We’ve all seen some film where someone creates a website and ‘puts it live’ and within minutes the laptop ‘dings’ because someone is visiting.
Whilst this is a really fun notion, and whilst we have run many a paid campaign and watched with bated breath as the clicks roll in, it still begs the question:
When it comes to organic ‘owned’ content, how often does Google crawl my website and is there anything I can do to speed up the crawling process? This blog post will answer that question.
What exactly is a web crawler?
According to the wonderful Wikipedia, A Web crawler sometimes called a spider or spiderbot and often shortened to crawler, is an Internet bot that systematically browses the World Wide Web, typically for the purpose of Web indexing (web spidering).
Search Engine Crawlers will look for URLs on your site and basically put them in the right place, or the place it thinks is right.
Google’s crawler is called the Googlebot. It crawls through websites and adds all the information in a page to an index so that it can find the information later when someone is searching that topic on a search engine.
A search engine only knows how to index a page based on what you tell it. This is a mixture of its content and the HTML Markup that is used in the code.
In order for Google to index your site (or other search engines), the pages need to conform to web standards. Search engines may choose not to index some pages, for example, if they are not mobile friendly.
Another reason you may be passed over by a search engine crawl is duplicated content. Usually the link juice will be attributed to the canonical (original) url.
First Things First. Where to look for the data.
If you aren’t using Google Search Console to monitor your web pages (formerly Google Webmaster Tools) you really should be. There are valuable insights here you cannot afford to miss. This is how you find out what people really type in to find your web pages.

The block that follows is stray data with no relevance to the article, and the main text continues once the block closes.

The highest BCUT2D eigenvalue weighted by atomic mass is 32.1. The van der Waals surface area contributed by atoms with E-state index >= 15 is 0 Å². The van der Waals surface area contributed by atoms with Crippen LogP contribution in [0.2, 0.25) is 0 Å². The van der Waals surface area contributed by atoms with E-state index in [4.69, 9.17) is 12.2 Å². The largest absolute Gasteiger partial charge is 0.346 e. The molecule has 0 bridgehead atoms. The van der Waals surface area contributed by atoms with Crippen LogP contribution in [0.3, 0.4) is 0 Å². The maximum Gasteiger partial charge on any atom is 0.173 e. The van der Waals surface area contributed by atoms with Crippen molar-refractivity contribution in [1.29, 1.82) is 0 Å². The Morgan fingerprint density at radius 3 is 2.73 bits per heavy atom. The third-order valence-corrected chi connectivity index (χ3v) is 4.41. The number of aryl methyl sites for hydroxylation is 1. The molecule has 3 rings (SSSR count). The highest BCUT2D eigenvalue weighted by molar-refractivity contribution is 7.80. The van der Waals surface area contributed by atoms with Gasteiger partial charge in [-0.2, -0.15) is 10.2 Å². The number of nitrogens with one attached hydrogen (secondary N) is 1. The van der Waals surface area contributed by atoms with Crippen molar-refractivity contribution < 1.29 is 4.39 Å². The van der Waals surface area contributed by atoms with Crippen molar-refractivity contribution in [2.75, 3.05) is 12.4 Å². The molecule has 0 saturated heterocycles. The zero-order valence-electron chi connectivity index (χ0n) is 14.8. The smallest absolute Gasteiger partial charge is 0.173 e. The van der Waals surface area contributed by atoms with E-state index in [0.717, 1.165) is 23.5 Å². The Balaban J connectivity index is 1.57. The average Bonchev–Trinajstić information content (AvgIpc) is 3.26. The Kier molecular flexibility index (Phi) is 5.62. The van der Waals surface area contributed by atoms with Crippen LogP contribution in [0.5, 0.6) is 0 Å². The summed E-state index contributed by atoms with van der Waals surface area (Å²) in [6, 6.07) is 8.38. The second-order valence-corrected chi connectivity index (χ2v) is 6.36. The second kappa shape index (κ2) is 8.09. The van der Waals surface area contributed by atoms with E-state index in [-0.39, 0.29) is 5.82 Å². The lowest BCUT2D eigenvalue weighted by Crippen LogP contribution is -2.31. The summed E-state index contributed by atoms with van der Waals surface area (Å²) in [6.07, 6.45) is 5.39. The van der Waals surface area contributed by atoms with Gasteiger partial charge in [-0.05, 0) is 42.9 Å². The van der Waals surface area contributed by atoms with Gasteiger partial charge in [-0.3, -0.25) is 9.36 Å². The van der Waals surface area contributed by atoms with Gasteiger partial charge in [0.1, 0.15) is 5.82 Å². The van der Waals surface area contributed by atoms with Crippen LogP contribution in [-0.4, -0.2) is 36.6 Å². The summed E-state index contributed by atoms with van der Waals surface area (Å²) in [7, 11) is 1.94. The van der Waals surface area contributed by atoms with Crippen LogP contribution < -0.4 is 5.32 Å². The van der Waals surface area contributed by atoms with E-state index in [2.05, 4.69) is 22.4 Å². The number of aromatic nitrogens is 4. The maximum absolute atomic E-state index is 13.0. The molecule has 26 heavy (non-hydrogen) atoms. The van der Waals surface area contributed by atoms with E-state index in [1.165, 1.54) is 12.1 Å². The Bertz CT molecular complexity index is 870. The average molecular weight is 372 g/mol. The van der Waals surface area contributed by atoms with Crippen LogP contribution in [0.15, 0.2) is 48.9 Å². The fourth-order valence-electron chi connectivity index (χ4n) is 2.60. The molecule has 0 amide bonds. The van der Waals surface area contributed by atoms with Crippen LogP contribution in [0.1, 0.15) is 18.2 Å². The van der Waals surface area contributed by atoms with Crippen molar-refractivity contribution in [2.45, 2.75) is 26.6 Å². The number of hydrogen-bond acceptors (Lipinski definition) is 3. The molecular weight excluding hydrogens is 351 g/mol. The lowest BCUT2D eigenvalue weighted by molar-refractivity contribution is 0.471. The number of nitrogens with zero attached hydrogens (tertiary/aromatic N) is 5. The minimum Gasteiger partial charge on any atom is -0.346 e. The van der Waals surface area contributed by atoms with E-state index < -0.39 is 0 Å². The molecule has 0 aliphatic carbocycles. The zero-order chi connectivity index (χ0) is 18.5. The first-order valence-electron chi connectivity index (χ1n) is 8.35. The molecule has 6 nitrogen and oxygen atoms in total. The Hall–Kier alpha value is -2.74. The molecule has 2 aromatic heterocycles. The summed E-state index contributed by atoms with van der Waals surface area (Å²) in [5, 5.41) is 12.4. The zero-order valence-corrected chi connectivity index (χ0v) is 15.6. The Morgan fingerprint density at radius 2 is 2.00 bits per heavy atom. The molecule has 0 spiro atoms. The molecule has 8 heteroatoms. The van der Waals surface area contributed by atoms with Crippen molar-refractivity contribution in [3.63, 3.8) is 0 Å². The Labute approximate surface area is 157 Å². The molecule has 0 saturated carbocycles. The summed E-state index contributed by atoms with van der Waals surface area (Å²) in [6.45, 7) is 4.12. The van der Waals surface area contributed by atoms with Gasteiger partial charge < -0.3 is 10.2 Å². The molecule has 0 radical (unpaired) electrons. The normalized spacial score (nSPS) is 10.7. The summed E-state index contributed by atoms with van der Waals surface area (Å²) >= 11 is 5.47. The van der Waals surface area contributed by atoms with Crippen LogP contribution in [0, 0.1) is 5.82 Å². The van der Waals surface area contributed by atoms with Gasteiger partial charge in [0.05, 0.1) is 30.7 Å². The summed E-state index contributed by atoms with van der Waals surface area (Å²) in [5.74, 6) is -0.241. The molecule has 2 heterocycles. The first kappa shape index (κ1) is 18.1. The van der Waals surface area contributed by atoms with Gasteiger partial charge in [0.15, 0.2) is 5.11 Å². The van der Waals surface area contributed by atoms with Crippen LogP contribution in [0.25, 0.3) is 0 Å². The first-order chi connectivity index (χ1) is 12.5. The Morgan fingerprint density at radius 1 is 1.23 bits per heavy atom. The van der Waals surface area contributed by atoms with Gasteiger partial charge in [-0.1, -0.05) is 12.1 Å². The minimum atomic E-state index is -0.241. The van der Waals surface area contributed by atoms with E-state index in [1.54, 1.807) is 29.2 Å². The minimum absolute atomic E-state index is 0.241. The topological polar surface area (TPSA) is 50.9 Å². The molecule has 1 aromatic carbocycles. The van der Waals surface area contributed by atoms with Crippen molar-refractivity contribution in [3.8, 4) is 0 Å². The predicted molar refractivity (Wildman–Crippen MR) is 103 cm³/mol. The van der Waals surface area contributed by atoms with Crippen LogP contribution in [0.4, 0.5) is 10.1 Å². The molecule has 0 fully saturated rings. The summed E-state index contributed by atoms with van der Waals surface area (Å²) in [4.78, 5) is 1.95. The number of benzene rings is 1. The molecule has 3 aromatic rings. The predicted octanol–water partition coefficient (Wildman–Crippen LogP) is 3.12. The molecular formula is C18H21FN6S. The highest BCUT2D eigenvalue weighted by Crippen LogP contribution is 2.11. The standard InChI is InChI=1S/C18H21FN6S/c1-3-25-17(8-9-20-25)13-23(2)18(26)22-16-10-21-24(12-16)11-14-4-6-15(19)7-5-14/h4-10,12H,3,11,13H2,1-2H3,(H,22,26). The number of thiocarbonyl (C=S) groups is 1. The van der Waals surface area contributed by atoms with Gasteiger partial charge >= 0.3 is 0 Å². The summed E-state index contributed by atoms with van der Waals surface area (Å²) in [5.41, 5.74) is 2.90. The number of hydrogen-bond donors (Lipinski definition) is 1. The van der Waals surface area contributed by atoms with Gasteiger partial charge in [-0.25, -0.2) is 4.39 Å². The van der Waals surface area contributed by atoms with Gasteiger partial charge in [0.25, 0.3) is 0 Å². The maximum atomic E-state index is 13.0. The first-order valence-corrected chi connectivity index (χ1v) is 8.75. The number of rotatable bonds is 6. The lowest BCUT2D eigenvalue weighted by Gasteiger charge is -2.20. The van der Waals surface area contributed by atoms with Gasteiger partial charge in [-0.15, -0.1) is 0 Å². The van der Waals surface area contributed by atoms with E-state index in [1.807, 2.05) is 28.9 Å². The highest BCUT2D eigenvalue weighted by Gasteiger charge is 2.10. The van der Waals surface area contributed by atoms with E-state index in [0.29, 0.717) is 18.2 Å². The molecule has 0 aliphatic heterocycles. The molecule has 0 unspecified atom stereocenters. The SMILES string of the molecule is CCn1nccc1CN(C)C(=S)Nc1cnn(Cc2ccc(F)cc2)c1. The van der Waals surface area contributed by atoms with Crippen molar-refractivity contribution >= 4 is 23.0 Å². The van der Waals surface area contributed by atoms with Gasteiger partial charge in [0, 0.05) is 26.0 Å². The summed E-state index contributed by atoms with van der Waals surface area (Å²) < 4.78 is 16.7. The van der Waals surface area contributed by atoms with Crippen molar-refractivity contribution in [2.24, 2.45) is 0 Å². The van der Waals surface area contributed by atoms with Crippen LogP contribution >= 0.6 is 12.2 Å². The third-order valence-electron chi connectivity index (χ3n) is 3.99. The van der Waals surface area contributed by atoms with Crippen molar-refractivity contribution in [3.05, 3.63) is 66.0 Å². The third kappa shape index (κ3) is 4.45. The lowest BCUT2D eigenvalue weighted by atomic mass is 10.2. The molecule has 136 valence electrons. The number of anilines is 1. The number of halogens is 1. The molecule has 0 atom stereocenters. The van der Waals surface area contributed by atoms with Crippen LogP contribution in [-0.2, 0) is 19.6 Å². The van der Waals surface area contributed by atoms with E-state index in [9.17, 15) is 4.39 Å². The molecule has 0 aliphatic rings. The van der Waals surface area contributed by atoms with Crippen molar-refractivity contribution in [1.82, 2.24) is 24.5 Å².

Get yourself a search console account and hook your website up to it. This post won’t go into how to do that, because it assumes you will have Google Analytics in place, or you probably won’t be asking questions about crawl statistics.
Just know, you will have to verify you are the site owner. This is easy if you have Google Analytics set up on your website. All you need to do is add your domain via the search console and you will be presented with a series of ways to verify. The simplest way is via Google Analytics.
The search console (A free service) will give you specific data on how often Google crawler visits your website.
It looks like this:
Google Search Console stores the last 90 days of data and can give you some amazing insights into your website. How you are being found, what key phrases you appear for, and how often users are clicking on those search results.
You can also see a list of URLs or pages that were served for each search term.
Just How Often Does Google Crawl My Site?
If your perfectionist’s brain is asking, “what is the exact Google crawl frequency” – No one knows. It depends on your domain authority, backlinks, and any constraints.
In Google’s Words, their robot spiders “regularly” crawl web content to update its grand index used to create the SERPs (Search Engine Results Page).